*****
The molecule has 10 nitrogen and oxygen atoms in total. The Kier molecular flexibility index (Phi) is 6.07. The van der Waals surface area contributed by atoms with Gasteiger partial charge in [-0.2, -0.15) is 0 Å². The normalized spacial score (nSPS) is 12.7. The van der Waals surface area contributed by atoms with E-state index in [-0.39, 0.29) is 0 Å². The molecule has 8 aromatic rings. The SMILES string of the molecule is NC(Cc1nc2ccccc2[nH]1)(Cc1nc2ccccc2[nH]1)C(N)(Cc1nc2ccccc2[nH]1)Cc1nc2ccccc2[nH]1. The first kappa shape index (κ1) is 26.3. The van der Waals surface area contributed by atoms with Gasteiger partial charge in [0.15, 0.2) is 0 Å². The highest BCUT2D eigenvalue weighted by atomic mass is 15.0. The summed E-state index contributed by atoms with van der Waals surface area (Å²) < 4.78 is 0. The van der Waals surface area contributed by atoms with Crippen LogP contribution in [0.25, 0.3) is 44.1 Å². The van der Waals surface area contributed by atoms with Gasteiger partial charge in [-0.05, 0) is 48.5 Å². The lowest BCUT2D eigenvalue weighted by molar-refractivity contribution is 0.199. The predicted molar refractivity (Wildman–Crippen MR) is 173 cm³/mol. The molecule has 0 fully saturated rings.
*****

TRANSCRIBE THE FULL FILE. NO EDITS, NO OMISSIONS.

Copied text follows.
The molecule has 10 nitrogen and oxygen atoms in total. The Kier molecular flexibility index (Phi) is 6.07. The van der Waals surface area contributed by atoms with Gasteiger partial charge in [-0.2, -0.15) is 0 Å². The normalized spacial score (nSPS) is 12.7. The van der Waals surface area contributed by atoms with E-state index in [-0.39, 0.29) is 0 Å². The molecule has 8 aromatic rings. The SMILES string of the molecule is NC(Cc1nc2ccccc2[nH]1)(Cc1nc2ccccc2[nH]1)C(N)(Cc1nc2ccccc2[nH]1)Cc1nc2ccccc2[nH]1. The first kappa shape index (κ1) is 26.3. The van der Waals surface area contributed by atoms with Gasteiger partial charge in [0.15, 0.2) is 0 Å². The highest BCUT2D eigenvalue weighted by atomic mass is 15.0. The summed E-state index contributed by atoms with van der Waals surface area (Å²) < 4.78 is 0. The van der Waals surface area contributed by atoms with Crippen LogP contribution in [0.25, 0.3) is 44.1 Å². The van der Waals surface area contributed by atoms with Gasteiger partial charge in [-0.05, 0) is 48.5 Å². The lowest BCUT2D eigenvalue weighted by molar-refractivity contribution is 0.199. The predicted molar refractivity (Wildman–Crippen MR) is 173 cm³/mol. The molecule has 0 fully saturated rings.